Activity. Plan to rest for the remainder of the day after surgery. Don't engage in rough play or ride a bike. Don't smoke for at least the first day after surgery, as doing this may disrupt the blood clot in the socket.

Diet. Drink lots of clear liquids and eat only soft foods for the first 12 hours. If you had several teeth removed, stick to a diet of soft foods for the first few days. Don't use straws, as doing so can dislodge the clot that forms in the tooth socket. Avoid hard or crunchy foods, such as popcorn, for two weeks after surgery.

Pain management. Some people may need prescription pain medication during the first few days after surgery. Others may be able to manage their pain with over-the-counter pain relievers. Applying ice packs — a bag of frozen peas or corn works nicely —also may help control pain, as well as swelling.

Bleeding. Some oozing of blood is normal for the first day after removal of your impacted wisdom tooth. Swallow blood-tinged saliva instead of spitting it out, to avoid dislodging the socket clot. Get instructions from your dentist or surgeon about replacing the gauze packing. Remember that when blood mixes with saliva, the amount of blood loss can look worse than it actually is.

Swelling and bruising. Swelling of your cheeks and jaw is normal after surgery. You can use ice packs to help control swelling. Swelling normally begins to subside by the third day. Some dentists give an injection of a steroid during the surgery to help minimize swelling. Swelling may make it a bit difficult to open your mouth fully, but this normally improves on its own. You may also have some bruising around your jaw or upper neck.

Cleaning your mouth. The day after surgery, rinse your mouth gently with warm salt water at least six times a day. Mix 1/2 teaspoon of table salt in an 8-ounce glass of water. Brush your teeth, but be very gentle in the area around your surgery.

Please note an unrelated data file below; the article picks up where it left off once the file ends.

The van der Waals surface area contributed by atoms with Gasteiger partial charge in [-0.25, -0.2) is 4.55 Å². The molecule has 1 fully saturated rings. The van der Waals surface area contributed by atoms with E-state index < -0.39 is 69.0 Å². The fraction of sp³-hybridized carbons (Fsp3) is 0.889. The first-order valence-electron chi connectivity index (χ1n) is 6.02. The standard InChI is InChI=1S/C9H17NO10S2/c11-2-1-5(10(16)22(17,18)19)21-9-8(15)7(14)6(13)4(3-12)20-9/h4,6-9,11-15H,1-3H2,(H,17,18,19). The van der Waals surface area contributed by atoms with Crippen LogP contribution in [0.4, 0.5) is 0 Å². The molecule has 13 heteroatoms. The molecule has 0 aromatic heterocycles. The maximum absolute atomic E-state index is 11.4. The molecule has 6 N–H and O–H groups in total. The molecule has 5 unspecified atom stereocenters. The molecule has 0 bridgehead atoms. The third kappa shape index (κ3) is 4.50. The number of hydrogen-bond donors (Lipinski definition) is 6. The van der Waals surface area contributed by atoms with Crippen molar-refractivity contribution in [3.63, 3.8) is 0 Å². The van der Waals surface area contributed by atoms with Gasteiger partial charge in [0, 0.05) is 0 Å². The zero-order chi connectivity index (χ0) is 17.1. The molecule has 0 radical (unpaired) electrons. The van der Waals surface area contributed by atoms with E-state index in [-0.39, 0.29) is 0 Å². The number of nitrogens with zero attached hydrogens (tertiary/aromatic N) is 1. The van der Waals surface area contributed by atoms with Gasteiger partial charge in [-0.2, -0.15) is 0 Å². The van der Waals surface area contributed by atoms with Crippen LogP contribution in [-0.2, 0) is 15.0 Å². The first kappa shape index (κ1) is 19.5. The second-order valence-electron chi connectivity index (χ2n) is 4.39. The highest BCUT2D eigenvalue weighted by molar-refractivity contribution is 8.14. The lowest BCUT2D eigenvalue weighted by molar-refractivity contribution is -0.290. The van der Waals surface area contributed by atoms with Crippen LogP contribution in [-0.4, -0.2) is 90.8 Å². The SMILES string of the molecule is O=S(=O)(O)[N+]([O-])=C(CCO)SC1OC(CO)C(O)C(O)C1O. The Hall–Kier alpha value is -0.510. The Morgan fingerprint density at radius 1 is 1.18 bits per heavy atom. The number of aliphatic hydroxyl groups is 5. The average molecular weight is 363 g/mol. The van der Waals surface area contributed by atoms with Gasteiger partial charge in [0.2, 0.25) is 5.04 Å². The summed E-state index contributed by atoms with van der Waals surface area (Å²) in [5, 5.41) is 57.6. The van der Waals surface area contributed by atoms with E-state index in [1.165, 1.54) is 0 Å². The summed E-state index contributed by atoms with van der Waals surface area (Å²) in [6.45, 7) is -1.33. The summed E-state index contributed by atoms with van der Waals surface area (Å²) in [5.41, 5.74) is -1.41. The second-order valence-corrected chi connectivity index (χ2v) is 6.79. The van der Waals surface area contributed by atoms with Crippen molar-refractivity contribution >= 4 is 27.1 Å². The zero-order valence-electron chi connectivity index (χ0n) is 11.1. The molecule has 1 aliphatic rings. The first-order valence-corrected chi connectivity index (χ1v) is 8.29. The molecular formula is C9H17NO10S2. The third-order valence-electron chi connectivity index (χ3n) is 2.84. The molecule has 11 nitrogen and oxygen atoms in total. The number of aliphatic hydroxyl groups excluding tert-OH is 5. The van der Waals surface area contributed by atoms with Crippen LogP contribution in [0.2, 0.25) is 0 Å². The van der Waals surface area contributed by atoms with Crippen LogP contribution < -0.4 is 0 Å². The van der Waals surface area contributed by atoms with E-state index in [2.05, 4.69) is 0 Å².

Complications of extraction
Most people recover quickly and without problems after removal of an impacted wisdom tooth. However, complications can arise. Your dentist or surgeon advises you about signs and symptoms to watch for, such as fever and increasing pain.

Other complications can include:

Numbness, usually temporary, of your teeth, gums, tongue and chin
Dry socket when the socket clot dislodges, exposing underlying bone
Infection from bacteria or trapped food particles
Sinus problems if teeth near the sinuses were removed
Weakening of the jawbone from bone removal or damage

Coping skills
For some people, a visit to the dentist causes so much anxiety they can't get themselves to go, even if they're in pain. The thought of having a tooth extracted may be overwhelming. But if you're having problems related to an impacted wisdom tooth, delaying care could lead to serious and permanent problems.

Make sure you have a dentist who is sympathetic and willing to help relieve your fears. Talk to your dentist about your concerns. Don't be embarrassed about your anxiety — it's common, especially when you must have a dental procedure that can be uncomfortable.

Many dentists offer ways to ease your anxiety, such as listening to music or watching videos. You may be able to bring along a supportive family member or friend. You can also learn relaxation techniques, such as deep breathing and imagery. If you have severe anxiety, talk to your doctor about medications that may help. And of course, you may be able to opt for full sedation during the procedure itself, so you're asleep through it all.

Adapted from: Mayo Foundation for Medical Education and Research